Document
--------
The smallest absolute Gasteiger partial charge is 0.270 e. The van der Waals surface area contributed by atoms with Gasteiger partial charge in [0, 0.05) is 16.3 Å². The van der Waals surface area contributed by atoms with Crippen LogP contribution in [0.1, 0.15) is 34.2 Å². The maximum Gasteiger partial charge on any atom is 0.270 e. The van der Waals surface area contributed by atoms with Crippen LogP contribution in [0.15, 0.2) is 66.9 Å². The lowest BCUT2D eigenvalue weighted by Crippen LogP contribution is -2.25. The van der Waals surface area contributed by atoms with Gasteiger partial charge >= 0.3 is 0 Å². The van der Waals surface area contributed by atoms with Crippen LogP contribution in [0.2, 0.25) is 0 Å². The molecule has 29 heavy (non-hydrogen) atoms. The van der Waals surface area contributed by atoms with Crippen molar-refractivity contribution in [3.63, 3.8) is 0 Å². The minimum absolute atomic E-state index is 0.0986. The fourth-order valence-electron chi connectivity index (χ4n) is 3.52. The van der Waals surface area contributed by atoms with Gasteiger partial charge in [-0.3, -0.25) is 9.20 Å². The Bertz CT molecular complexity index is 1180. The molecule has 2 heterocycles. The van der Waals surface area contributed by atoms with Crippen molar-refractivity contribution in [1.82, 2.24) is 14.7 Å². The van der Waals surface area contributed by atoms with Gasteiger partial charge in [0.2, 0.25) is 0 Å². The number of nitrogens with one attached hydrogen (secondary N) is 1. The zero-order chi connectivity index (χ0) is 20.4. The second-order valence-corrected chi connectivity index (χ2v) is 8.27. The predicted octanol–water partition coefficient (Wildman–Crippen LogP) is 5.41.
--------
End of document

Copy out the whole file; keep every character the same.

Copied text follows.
The smallest absolute Gasteiger partial charge is 0.270 e. The van der Waals surface area contributed by atoms with Gasteiger partial charge in [0, 0.05) is 16.3 Å². The van der Waals surface area contributed by atoms with Crippen LogP contribution in [0.1, 0.15) is 34.2 Å². The maximum Gasteiger partial charge on any atom is 0.270 e. The van der Waals surface area contributed by atoms with Crippen LogP contribution in [0.15, 0.2) is 66.9 Å². The lowest BCUT2D eigenvalue weighted by Crippen LogP contribution is -2.25. The van der Waals surface area contributed by atoms with Gasteiger partial charge >= 0.3 is 0 Å². The van der Waals surface area contributed by atoms with Crippen LogP contribution in [0.2, 0.25) is 0 Å². The molecule has 29 heavy (non-hydrogen) atoms. The van der Waals surface area contributed by atoms with Crippen molar-refractivity contribution in [3.63, 3.8) is 0 Å². The minimum absolute atomic E-state index is 0.0986. The fourth-order valence-electron chi connectivity index (χ4n) is 3.52. The van der Waals surface area contributed by atoms with Gasteiger partial charge in [-0.3, -0.25) is 9.20 Å². The Bertz CT molecular complexity index is 1180. The molecule has 2 heterocycles. The van der Waals surface area contributed by atoms with Crippen molar-refractivity contribution in [1.82, 2.24) is 14.7 Å². The van der Waals surface area contributed by atoms with Gasteiger partial charge in [0.2, 0.25) is 0 Å². The number of nitrogens with one attached hydrogen (secondary N) is 1. The zero-order chi connectivity index (χ0) is 20.4. The second-order valence-corrected chi connectivity index (χ2v) is 8.27. The predicted octanol–water partition coefficient (Wildman–Crippen LogP) is 5.41.